Decorating with Roommates

Your home is a reflection of you. The color tells us about your character, the many accessories tell us about your interests, and the positioning tells us about your thoughts. Decorating with roommates can make the shared living situation more interesting with an explosion of different ideas. However, danger lurks when each roommate’s unique flare does not add up to a harmonious look or when a roommate does not respect boundaries.  Here’s how to decorate, while negotiating around the typical conflict zones.

If you have your own bedroom in a shared apartment or home, then go crazy with the decorations. Throw up those special paintings, photos, and posters that bring a smile to your face. There are no limits. If you share a bedroom, feel free to express yourself through your funky colored bed spread or your quirky collectibles. Just be mindful of your room buddy. Usually in a room with two occupants, each person has a bed, a desk, and closet space. Therefore, there is an invisible line between your side and your roommate’s side. Don’t over step your boundary, but realize when people walk into your bedroom, they will get a taste of who you are and who your roommate is.

Conflict Zone 1: If you share a bedroom, respecting boundaries is crucial. When your roommate’s stuff starts to spill over to your side, or they bring in something huge, like a book shelf or a flat screen TV, you’ll have to assert yourself.  Firmly express your concern to your roommate and if the problem persists, you’ll need to pull in your RA or get your other roommates involved. Your bedroom is your safe haven. You should never have to deal with someone invading your space in this area.

The bathroom should remain simple in a roommate situation. Yes, there can  be an attractive shower curtain and bath rug to show some personality, but the rest of the items should be based on functionality. There will be a toothbrush holder, clean towels, a shelf filled with air spray, shaving cream and other necessities like this. If more than the basics are added, then this small space can become cluttered very quickly, especially with multiple roommates.

Conflict Zone 2: This is another space conflict zone. Everyone doesn’t need a curling iron on display. Everyone doesn’t need their makeups, lotion and body sprays on display. The best solution is to encourage everyone to have a bath bag that holds their personal extras, including their curling irons and flattening irons. Place those bags under the sink or get a large covered basket to hold them, and you will see a world of difference when you brush your teeth in the morning. Simple really is best.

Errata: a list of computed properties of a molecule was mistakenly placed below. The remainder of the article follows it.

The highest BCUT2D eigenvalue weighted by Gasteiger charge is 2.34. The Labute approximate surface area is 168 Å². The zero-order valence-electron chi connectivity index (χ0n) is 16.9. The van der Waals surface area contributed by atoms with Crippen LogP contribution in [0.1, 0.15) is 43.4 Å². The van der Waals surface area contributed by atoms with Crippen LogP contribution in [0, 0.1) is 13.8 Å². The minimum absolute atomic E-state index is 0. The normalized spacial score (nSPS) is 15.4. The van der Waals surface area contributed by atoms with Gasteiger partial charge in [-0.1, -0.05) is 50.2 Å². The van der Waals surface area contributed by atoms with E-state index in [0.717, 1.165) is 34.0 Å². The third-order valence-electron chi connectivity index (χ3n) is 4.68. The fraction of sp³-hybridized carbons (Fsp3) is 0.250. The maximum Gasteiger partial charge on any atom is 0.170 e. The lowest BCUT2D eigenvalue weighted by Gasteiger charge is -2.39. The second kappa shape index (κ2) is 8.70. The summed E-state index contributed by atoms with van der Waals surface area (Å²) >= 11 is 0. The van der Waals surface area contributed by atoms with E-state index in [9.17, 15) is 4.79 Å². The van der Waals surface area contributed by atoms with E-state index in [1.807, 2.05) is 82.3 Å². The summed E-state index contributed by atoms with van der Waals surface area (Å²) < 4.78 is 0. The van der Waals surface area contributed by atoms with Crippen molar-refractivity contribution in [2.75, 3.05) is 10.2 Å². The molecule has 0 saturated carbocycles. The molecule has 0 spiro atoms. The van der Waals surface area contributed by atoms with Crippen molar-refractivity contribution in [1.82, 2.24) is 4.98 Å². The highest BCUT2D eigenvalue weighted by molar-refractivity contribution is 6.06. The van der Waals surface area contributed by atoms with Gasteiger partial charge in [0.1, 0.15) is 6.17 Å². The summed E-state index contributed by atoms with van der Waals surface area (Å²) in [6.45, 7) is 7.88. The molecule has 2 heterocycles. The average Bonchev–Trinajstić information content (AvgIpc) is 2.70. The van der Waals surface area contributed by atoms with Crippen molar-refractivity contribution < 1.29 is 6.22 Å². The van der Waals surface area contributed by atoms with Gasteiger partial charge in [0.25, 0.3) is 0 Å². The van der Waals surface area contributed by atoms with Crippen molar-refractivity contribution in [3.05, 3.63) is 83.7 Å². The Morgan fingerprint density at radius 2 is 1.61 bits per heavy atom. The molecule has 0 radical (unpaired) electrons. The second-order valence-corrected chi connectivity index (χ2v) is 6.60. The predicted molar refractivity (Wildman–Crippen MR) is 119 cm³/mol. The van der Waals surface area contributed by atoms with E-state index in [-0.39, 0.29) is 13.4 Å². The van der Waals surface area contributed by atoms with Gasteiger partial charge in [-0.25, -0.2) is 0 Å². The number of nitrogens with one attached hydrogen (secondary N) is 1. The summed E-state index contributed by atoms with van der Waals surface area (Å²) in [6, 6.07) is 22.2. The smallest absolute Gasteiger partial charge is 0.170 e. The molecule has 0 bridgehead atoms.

Kitchen and Dining Area
We can get a little more creative here, but follow the simple vibe. Like the bathroom, the kitchen décor should be centered around functional items like dishes, toaster, and utensils. There is no need for duplicates. Only one blender needs to be on the counter. The fridge, however, could have tons of fun photos and magnets. 

As for the dining area, it can be more visual than the kitchen. Select a nice table and hang some artwork on the wall over the table, making a meal a comforting experience. And keep personal stuff out. Who wants to eat around clutter?

Conflict Zone 3: This is where the creative juices start to flow and where the art of compromise comes into play. Have a decorating party, and talk over your ideas. If one person doesn’t agree, respect their point of view. If your heart is set on a particular idea, try to convince your roommates but if you cannot, move on.  This is a public area where everyone needs to feel comfortable.

Living Room
The living room is the most important room in the house. When the door opens, this is the first impression a visitor gets of the entire house and its occupants. It‘s the place where the roommates hang out when they want to socialize. This is where the guests will get comfortable. When decorating the living room, there should be a house meeting, so each individual can express their personal taste.  Questions about couch color, matching accessories, and lamp type can be addressed at the meeting. Most apartments or rented homes have a neutral color palette, so you can add a little color to make the living room stand out, but still remain tasteful. It’s also nice to include a coffee table. Coffee tables serve as great platforms for games or movie snacks.  Also consider a vase for fresh flowers; they can perk up the whole room.

Conflict Area 4: The living room motto needs to be “place for everything and everything in its place. ”  The living room chairs should not travel to the bedrooms. The TV remote should remain in its designated spot.  And the roommates’ personal stuff needs to go back to their bedrooms when they leave the living room.  Compromise rules, and everyone must agree when new items are being introduced to their living room.  

Decorating with roommates can be an exciting adventure and a bonding experience, so treat it that way. Get together and take a shopping trip to your favorite home décor stores. Remember, your taste may be great but sometimes a little constructive input can make your ideas even greater. After you’ve finished the decoration project, you’ll feel blessed that you’re able to live in such a wonderful place.

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Sabrina is a self-proclaimed roommate expert of Southern California. In the last seven years, she lived in multiple residences within San Diego County and Los Angeles County. During her shared-living journey, she has learned to cook Spanish rice, to sword-fight Kendo style, and to never EVER pay for a mainstream movie. (Free movies are everywhere in the world's film capitol.) As she translates her experiences into fun articles, she hopes to keep her mind open to the wonderful possibilities in this game called life.

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